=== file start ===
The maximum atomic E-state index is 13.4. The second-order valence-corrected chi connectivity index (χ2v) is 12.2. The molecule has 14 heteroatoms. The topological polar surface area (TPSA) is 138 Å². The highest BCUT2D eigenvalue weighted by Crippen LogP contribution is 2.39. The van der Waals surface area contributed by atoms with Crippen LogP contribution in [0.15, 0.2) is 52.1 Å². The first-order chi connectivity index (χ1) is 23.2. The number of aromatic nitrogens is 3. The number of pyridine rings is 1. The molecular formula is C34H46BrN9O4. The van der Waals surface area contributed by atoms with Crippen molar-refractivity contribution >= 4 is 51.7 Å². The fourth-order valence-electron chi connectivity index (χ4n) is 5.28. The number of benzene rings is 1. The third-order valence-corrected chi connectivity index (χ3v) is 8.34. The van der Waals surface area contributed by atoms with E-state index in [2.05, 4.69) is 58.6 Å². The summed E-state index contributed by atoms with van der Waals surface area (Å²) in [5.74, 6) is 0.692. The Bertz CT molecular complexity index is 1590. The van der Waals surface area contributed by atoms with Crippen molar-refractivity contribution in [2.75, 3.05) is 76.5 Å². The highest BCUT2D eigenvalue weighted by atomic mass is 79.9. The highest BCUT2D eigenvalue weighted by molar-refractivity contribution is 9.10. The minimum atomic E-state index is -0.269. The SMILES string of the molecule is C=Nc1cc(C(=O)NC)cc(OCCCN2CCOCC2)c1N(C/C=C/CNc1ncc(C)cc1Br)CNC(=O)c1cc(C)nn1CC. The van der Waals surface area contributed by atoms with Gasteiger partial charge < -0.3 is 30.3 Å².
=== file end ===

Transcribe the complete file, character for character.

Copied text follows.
The maximum atomic E-state index is 13.4. The second-order valence-corrected chi connectivity index (χ2v) is 12.2. The molecule has 14 heteroatoms. The topological polar surface area (TPSA) is 138 Å². The highest BCUT2D eigenvalue weighted by Crippen LogP contribution is 2.39. The van der Waals surface area contributed by atoms with Crippen LogP contribution in [0.15, 0.2) is 52.1 Å². The first-order chi connectivity index (χ1) is 23.2. The number of aromatic nitrogens is 3. The number of pyridine rings is 1. The molecular formula is C34H46BrN9O4. The van der Waals surface area contributed by atoms with Crippen molar-refractivity contribution >= 4 is 51.7 Å². The fourth-order valence-electron chi connectivity index (χ4n) is 5.28. The number of benzene rings is 1. The third-order valence-corrected chi connectivity index (χ3v) is 8.34. The van der Waals surface area contributed by atoms with E-state index in [2.05, 4.69) is 58.6 Å². The summed E-state index contributed by atoms with van der Waals surface area (Å²) in [5.74, 6) is 0.692. The Bertz CT molecular complexity index is 1590. The van der Waals surface area contributed by atoms with Crippen molar-refractivity contribution in [2.75, 3.05) is 76.5 Å². The highest BCUT2D eigenvalue weighted by atomic mass is 79.9. The highest BCUT2D eigenvalue weighted by molar-refractivity contribution is 9.10. The minimum atomic E-state index is -0.269. The SMILES string of the molecule is C=Nc1cc(C(=O)NC)cc(OCCCN2CCOCC2)c1N(C/C=C/CNc1ncc(C)cc1Br)CNC(=O)c1cc(C)nn1CC. The van der Waals surface area contributed by atoms with Gasteiger partial charge < -0.3 is 30.3 Å².